By Kim Miklusak
I was first introduced to Adobe Voice through pre-service teachers who raved about the app, citing that it was so easy that kindergartners could use it! I hadn't had an opportunity to try it out in class until this week when our American Literature class began preparing for our oral communications unit on a real-life nonconformist after having read Sula by Toni Morrison. This will be part 1 of a blog; next week I will share out student samples and provide more feedback.
I cannot stress how simple Adobe Voice is for any subject or grade! It's the best of a few apps all in one. Also, it's free, which is always helpful. The app first allows you to name your presentation and select a template if you want one. All this does is set up key words for certain slides. You are welcome to change, add, or delete slides to meet your goal.
There are several simple and pre-made template for backgrounds and slide transitions as well as layout design. The downside (or upside) of this is that you cannot design these slides as you want. You can also select music--which I wouldn't suggest if you have students speaking over it. If you are not speaking in the presentation, you can set how long you want each slide to play for. Otherwise the slide stays on the screen for as long as you talk.
When you want to add a photo, you are given a few choices including from your camera roll, taking a picture, or searching. All of the search options are copyright safe! This is a huge digital citizenship teachable moment for students. One thing I noticed, however, is that there is not always a huge amount of photos. I found more available for reuse through Google; I simply saved them to my camera roll.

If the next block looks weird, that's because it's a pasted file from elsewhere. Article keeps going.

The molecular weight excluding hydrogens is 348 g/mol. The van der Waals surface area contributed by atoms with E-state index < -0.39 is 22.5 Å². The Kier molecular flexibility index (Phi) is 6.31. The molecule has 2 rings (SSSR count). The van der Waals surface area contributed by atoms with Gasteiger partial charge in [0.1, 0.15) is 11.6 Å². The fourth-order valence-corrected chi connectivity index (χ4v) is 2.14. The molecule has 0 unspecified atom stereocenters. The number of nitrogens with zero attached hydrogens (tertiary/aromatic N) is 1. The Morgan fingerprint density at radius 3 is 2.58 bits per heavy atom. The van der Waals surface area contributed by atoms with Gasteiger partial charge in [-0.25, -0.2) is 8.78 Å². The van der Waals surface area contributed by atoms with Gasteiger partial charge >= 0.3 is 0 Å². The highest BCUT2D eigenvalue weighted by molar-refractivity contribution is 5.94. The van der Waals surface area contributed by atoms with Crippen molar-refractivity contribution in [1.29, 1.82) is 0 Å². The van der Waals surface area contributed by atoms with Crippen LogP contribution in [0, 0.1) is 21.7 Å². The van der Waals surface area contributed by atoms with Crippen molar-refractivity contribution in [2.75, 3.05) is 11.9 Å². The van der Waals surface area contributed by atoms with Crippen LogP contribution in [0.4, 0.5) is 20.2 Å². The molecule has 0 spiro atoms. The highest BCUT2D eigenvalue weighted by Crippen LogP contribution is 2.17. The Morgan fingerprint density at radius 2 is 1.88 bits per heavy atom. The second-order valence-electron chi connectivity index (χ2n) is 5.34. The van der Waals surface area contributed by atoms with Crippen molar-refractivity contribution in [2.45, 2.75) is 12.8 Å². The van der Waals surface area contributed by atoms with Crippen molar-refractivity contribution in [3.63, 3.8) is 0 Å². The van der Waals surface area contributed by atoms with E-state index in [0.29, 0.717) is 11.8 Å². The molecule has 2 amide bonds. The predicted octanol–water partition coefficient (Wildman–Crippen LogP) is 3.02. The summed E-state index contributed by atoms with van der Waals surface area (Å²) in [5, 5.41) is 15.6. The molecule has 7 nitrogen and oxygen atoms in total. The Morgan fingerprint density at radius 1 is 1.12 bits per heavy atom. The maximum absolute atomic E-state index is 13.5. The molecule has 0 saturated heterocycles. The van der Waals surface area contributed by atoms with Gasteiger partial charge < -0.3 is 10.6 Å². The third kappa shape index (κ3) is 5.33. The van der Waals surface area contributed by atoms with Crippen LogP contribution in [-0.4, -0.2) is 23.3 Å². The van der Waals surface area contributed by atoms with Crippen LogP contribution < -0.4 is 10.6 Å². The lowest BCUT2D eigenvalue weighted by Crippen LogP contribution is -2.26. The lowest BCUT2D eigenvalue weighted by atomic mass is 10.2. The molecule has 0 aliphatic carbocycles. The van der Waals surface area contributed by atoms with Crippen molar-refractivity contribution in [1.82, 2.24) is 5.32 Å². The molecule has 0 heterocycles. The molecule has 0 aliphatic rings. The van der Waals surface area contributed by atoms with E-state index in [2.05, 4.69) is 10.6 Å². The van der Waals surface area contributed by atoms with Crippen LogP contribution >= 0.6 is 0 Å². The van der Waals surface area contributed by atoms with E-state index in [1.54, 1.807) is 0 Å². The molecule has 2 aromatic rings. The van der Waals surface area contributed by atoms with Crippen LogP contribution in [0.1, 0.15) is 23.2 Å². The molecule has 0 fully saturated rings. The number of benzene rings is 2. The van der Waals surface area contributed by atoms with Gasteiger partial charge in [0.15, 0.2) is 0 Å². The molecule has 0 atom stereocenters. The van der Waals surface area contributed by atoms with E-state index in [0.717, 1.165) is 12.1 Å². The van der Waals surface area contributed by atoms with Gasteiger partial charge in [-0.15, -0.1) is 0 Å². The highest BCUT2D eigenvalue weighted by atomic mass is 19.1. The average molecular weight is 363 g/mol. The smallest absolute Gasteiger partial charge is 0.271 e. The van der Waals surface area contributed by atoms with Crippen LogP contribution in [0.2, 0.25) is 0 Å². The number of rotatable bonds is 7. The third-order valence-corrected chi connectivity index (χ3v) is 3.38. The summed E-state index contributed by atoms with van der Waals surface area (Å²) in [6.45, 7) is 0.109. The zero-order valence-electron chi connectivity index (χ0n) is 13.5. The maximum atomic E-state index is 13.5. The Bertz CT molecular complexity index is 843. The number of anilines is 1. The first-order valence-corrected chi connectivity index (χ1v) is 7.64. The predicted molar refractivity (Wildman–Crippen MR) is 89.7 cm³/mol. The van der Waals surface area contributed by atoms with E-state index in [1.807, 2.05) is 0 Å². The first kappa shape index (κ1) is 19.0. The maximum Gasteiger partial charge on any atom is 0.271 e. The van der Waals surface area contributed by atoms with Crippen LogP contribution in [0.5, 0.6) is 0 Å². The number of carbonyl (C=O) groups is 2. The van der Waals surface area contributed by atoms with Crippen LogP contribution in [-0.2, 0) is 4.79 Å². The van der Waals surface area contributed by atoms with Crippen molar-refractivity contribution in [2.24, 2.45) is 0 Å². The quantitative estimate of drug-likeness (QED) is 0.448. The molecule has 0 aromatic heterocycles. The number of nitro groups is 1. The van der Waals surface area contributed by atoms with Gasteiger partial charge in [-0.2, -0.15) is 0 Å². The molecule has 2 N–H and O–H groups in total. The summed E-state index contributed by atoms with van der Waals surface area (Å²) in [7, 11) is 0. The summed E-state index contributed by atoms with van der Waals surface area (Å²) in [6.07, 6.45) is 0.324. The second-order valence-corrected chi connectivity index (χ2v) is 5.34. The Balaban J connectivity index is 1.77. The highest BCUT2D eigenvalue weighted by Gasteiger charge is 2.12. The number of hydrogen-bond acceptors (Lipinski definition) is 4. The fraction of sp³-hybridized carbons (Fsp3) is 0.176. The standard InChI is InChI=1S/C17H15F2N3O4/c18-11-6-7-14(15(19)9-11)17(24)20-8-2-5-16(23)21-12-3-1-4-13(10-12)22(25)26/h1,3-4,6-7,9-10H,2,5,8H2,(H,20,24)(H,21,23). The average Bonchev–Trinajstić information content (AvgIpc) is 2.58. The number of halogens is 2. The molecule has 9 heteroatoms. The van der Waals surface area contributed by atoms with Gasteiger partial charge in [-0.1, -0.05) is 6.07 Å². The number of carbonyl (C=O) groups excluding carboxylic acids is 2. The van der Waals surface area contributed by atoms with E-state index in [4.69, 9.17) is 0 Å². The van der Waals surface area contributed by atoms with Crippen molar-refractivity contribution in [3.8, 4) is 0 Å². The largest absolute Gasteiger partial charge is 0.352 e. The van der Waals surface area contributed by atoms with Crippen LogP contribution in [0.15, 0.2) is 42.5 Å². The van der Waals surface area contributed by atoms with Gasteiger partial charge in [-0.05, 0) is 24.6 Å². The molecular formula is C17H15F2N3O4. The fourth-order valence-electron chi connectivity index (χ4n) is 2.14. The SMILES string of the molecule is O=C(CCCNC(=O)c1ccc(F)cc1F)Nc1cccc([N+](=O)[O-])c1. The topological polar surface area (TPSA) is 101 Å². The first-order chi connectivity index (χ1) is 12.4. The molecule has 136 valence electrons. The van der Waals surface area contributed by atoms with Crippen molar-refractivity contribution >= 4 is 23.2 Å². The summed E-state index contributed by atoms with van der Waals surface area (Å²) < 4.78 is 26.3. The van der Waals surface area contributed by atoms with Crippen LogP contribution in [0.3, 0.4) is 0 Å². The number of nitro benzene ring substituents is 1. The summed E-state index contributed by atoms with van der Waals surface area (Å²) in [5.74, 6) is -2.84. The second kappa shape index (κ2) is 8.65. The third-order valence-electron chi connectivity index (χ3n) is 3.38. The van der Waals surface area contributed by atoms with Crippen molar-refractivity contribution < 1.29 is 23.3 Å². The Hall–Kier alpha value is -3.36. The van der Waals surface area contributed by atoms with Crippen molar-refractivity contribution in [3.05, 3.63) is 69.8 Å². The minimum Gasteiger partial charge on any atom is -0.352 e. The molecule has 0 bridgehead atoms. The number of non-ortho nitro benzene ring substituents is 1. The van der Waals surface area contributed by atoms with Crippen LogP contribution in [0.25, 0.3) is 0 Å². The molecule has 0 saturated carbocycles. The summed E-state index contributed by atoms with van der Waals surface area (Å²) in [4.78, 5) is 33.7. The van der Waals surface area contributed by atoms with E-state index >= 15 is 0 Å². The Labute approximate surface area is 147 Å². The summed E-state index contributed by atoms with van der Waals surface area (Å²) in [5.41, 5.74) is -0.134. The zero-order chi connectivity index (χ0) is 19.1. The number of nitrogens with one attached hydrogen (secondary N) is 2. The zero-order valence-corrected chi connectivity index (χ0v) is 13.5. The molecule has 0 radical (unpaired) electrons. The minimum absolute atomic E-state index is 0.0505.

After the presentation is done, students can record their voice if they would like. This is the easiest option ever. You simply hold down the record button and speak. If you would like to record over what you just said, you just press the button again! This is a huge bonus over other similar apps in that you don't have to re-record your entire presentation if you mess up on one slide. The down side in comparison to some other apps, however, is that you cannot write or draw on any of the slides, which may not be a problem depending on why you are using it.
When you're ready to share, it's as easy as ever. Among the options are emailing a link or tweeting. For example, here is a link to the sample I made to share with my team and students. However, the option I'm most appreciative of is the ability to save it to the camera roll because then I can upload it and have students upload them to a Schoology Media Album to share! Now every student in class can provide feedback on all of the presentations.
I will post again next week with student samples and more feedback.